The Fold is a fun read, a thriller that has been described as a combination of mystery, suspense, science fiction, and horror. Mike Erickson, a high school English teacher in Maine, gets a summer job offer from his friend Reggie that he finds difficult to refuse. Reggie needs him to travel to the desert in southern California where six scientists are working on a teleportation device called the Albuquerque Door. The team keeps stalling on giving the U.S. government any information about the project. The only problem seems to be one man who went through the door and no longer recognizes his wife. The team doesn’t trust Mike, who’s brilliant and can remember everything he sees or read. Clearly something is terribly wrong, or there wouldn’t be a story. I kept waiting for Mike to volunteer to go through the Door, and hoping he wouldn’t. Then Mike realizes they don’t really understand how or why the Door works. A little romance and some completely unexpected plot twists kept me turning the pages faster and faster.
Brenda


Wide-Open World

wide open jacketWide-Open World by John Marshall

John and Traca Marshall were growing apart. Jackson, 14, wouldn’t put her phone down long enough to talk with her dad, while shy Logan was 17 and headed for college soon. It was time to reconnect, and John dreamed of taking the family and traveling around the world for a year of service. This was not the memoir I was expecting to read. They didn’t have a lot of money, and almost gave up on their dream. Finally, they rented out their Maine house and set out for a half year of volunteering. I thought the trip would be organized well in advance. While the author gives practical tips for other families who’d like to volunteer abroad, including how not to rent out your house, the Marshalls didn’t always know where they were headed next. I expected humor, adventure, illness, and increased closeness of the family. No one got sick although John did get attacked by a monkey in Costa Rica, on more than one occasion. They certainly had adventures, traveling to New Zealand, Thailand, India, and Portugal, and the people and settings they visited sound quite appealing. The teens grew and changed during their travels, and are continuing to travel and volunteer. There are some humorous anecdotes, but the family as a whole didn’t reconnect they way they had hoped and not all of the volunteer experiences were positive. A very honest, reflective memoir of a family who followed their dream to make a difference and see the world.
Brenda


Life is Short

Life is Short (No Pun Intended) by Jennifer Arnold and Bill Kleinlife is short jacket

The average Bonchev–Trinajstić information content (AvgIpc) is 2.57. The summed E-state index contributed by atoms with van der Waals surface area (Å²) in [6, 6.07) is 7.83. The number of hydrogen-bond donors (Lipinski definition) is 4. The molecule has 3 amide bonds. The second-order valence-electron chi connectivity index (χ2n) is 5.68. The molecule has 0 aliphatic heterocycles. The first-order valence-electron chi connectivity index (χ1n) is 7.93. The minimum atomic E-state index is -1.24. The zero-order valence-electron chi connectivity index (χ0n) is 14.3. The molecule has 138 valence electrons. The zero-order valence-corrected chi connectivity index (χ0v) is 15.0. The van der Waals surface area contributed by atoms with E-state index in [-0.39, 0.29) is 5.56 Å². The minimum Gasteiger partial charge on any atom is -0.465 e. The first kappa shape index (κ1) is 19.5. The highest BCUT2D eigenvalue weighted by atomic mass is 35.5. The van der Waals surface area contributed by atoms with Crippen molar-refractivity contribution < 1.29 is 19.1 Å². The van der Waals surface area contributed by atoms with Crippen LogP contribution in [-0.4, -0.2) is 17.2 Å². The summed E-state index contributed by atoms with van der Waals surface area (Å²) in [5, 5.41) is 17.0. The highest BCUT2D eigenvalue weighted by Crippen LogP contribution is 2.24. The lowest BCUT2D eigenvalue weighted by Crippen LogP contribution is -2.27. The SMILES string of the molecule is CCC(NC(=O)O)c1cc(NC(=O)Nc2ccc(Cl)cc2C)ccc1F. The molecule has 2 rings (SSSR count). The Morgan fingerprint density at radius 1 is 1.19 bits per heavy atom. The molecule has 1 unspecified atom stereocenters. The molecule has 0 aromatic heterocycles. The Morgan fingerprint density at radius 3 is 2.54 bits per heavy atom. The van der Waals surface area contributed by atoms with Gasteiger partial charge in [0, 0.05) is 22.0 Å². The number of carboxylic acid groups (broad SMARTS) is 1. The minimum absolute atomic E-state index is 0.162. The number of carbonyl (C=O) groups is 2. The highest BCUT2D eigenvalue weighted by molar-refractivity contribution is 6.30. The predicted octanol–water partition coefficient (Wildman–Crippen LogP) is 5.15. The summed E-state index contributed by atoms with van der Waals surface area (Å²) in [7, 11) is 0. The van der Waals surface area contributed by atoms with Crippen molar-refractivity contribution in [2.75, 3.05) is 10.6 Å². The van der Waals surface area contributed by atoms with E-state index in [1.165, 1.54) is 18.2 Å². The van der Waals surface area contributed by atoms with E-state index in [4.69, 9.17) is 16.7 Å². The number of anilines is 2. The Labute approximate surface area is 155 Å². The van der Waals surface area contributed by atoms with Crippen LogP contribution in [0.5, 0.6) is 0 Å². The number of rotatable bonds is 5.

Bill Klein and his wife Jennifer Arnold have won the hearts of many with their television show “The Little Couple”. Bill, an entrepreneur, and Jennifer, a neonatologist and medical educator, both have dwarfism. Their book shares the stories of their childhoods with loving families and their struggles of dealing with surgery almost every summer growing up. Their health challenges, including recent cancer treatment for Jennifer and spinal surgery for Bill, surpass the challenges of being a little person in a full-sized world. Their engaging story is full of honesty and humor. Entertaining anecdotes include Jennifer starting college in Florida during a hurricane, and Bill’s first car. We learn about their first date, wedding, how they were approached to share their story on television, and hopes of starting a family through surrogacy. Through their television show they hope to raise awareness of dwarfism and help prevent bullying. The reader also learns more about the adoptions of Will from Mongolia and Zoe from India, both toddlers with dwarfism, and the continuing support of their families. An inspiring book which is sure to be popular with their many fans.
Brenda

 

 


The Life-Changing Magic of Tidying Up

The Life-Changing Magic of Tidying Up by Marie Kondokondo jacket

This is a truly unique take on home organizing. While I haven’t tried the author’s detailed method, I see the appeal. Marie, an organizer based in Tokyo, has written an international bestseller which describes her method of organizing, or tidying up. To truly organize your home, she states that we need to look at and touch all of our possessions, determine if they make give us joy, and when we have disposed of many of our clothes, books, papers, kitchen supplies, photos and memorabilia, we will be able to find one specific place to keep each item that is left. If we don’t have too many things, and each item is displayed or stored in a specific place that’s easy to find, our homes will stay tidy and be much more welcoming. While the author doesn’t say how to find the time to sort through all of our belongings, she does give the order in which to do so and suggests that six months is a reasonable timeframe. Photos and memorabilia are saved until we get more comfortable with the process; otherwise we might be tempted to save too much. Marie is inspiring; I just paused to de-clutter and tidy a desk drawer. It looks great, and I found some more spiral paper clips I enjoy using. Some of her clients claim that using her method has changed their lives for the better. It could certainly save time spent choosing outfits, looking for kitchen utensils, and finding keys or chargers. A charming and thought-provoking book; read it and see what you think.
Brenda